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Watching the water

John McCoy
To issue a ticket to a boater who had violated the law, Natural Resources Police officers Jack Fayak and Brett Chandler divide up the duties. Fayak went to the patrol boat's foredeck to initiate contact with the boater while Chandler manned the boat's helm. After the two boats had been secured to one another, Chandler went to write the ticket.

CHARLESTON, W.Va. -- By instinct, Brett Chandler firewalled the twin throttles, wrenched the patrol boat into a hard port turn and triggered the boat's lights and siren.

Two hundred yards ahead, Chandler's quarry - a boater who had buzzed close by the Nitro boat ramp at high speed - got the message and stopped. Chandler conned the patrol boat alongside the speedboat and wrote its operator a ticket for operating his craft unsafely.

Moments earlier, the two officers had ticketed a man for fishing in a no-fishing zone. A few minutes later, they would issue a warning to an 11-year-old illegally operating a jet ski.

"This is pretty typical of a day on the Kanawha River," said Jack Fayak, Chandler's partner at the Division of Natural Resources.

Every Friday, Saturday and Sunday between Memorial Day and Labor Day, Natural Resources Police officers patrol the state's lakes and rivers in attempt to keep boaters and anglers on the straight and narrow.

"People think we're out to ruin their good time, but we're not," Fayak said. "We're here to prevent people from getting into trouble, not to play 'gotcha.' We're trying to make the state's rivers and lakes safer for everyone."

The old expression, "to make an omelet you have to break some eggs," essentially is what Fayak, Chandler and other river-patrol officers try to do. They write tickets and issue warnings, and hope boaters and anglers get the message.

"We're seeing that happen," Chandler said. "The last few years, our Operation Dry Water patrols have focused on finding and citing people for boating under the influence of alcohol.

"Those patrols have had an effect. People know they can't be drinking and operate their boats. If people are out drinking, they make sure they have a 'designated operator' who doesn't drink. We believe our presence has helped reduce the amount of drunk boating."

Many West Virginians think of Natural Resources Police as game wardens who focus solely on hunting- and fishing-law enforcement. Not so, said Fayak.

"We're trained and authorized to enforce all the laws of the state," he said. "We enforce DUI and [boating under the influence] laws, we make drug-related arrests, and when we're the closest available officers we get called in on violent crimes."

Fayak said that when he was stationed in the Wheeling area, he once jumped ashore from a river patrol to chase a man who had attempted to rape a woman strolling a riverside trail.

"If we see criminal activity taking place along the shore - drugs, fights, whatever - we handle that, too," he said.

In a typical patrol, Chandler takes the boat's helm and Fayak sits alongside, binoculars in hand, scanning the river and shorelines ahead for illegal goings-on. This summer, the two officers have an intern, Craig Estep, lending an extra pair of hands and eyes.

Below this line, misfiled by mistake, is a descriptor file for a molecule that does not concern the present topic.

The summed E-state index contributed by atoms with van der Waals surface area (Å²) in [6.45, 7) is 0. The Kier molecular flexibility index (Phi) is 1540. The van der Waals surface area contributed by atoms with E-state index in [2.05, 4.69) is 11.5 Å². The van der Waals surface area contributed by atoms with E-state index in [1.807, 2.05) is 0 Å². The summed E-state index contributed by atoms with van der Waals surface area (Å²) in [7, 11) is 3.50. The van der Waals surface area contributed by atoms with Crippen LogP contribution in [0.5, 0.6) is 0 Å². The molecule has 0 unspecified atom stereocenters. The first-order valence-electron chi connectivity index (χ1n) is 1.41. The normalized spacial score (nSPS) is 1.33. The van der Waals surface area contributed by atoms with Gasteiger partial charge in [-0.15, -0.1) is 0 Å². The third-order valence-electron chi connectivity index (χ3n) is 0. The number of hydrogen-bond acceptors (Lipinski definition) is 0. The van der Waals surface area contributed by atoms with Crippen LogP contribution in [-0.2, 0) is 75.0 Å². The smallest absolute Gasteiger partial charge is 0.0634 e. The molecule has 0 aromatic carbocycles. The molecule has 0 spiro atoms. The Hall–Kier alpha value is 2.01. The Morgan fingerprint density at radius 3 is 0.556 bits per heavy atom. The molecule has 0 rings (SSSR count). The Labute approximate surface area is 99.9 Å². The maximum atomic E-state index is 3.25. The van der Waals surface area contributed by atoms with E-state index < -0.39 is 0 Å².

"Our typical patrols last eight hours," Fayak said. "Of that, six hours are usually spent on the water and the rest of the time is dedicated to boat maintenance and paperwork. If we need to, though, we'll be out there until 1, 2 or 3 a.m. Truth be told, there's seldom such a thing as an eight-hour shift."

During their regular patrols, the officers also keep an eye on bridges, navigation dams, power plants, chemical plants, riverside rail yards and other important pieces of infrastructure.

"Since 9/11, our homeland security duties have expanded," Fayak said. "We're always on the lookout for suspicious activity that might be terrorism-related."

Monthly meetings between Natural Resources Police and federal Department of Homeland Security officials keep officers apprised of potential threats.

"I can't get into why, but there have been times when threat levels have been raised," Fayak said.

During visits from VIPs such as the president, patrol boats are often stationed near bridges where a motorcade will pass, or offshore from the state Capitol Complex.

"People don't notice us, but we're there," Fayak said.

The potential need to do battle with would-be terrorists, or even with well-armed drug dealers, forces river-patrol officers to carry additional firepower. Even on routine patrols, officers typically supplement their .40-caliber semi-automatic handguns with AR-15 semi-automatic rifles and 12-gauge pump-action shotguns. If they perceive a threat, even in boating- or fishing-related scenarios, they don bullet-resistant "tactical vests."

Their primary boating-safety duties seldom require such extremes, but that doesn't mean the officers take their safety-enforcement roles any less seriously.

"Boating accidents - we call them 'incidents' - are almost always really bad," Chandler said. "They usually involve high speeds, and people often end up getting hurt or killed."

He said an incident he investigated several years ago perfectly illustrates boating's danger potential.

"A couple of girls were flying up the river in a speedboat, talking to each other and not paying attention to what was ahead," he recalled. "They ended up running into a barge, and both of them were killed. It was an ugly scene."

Chandler said most of the tickets he writes are for safety violations such as reckless boat operation, too few lifejackets, expired or missing fire extinguishers, and insufficient warning lights.

"Our goal is to keep people safe, and to keep them from running into boats or structures," he said. "The safer they are, the more they'll enjoy being out on the water."

Reach John McCoy at johnmccoy@wvgazette.com or 304-348-1231.


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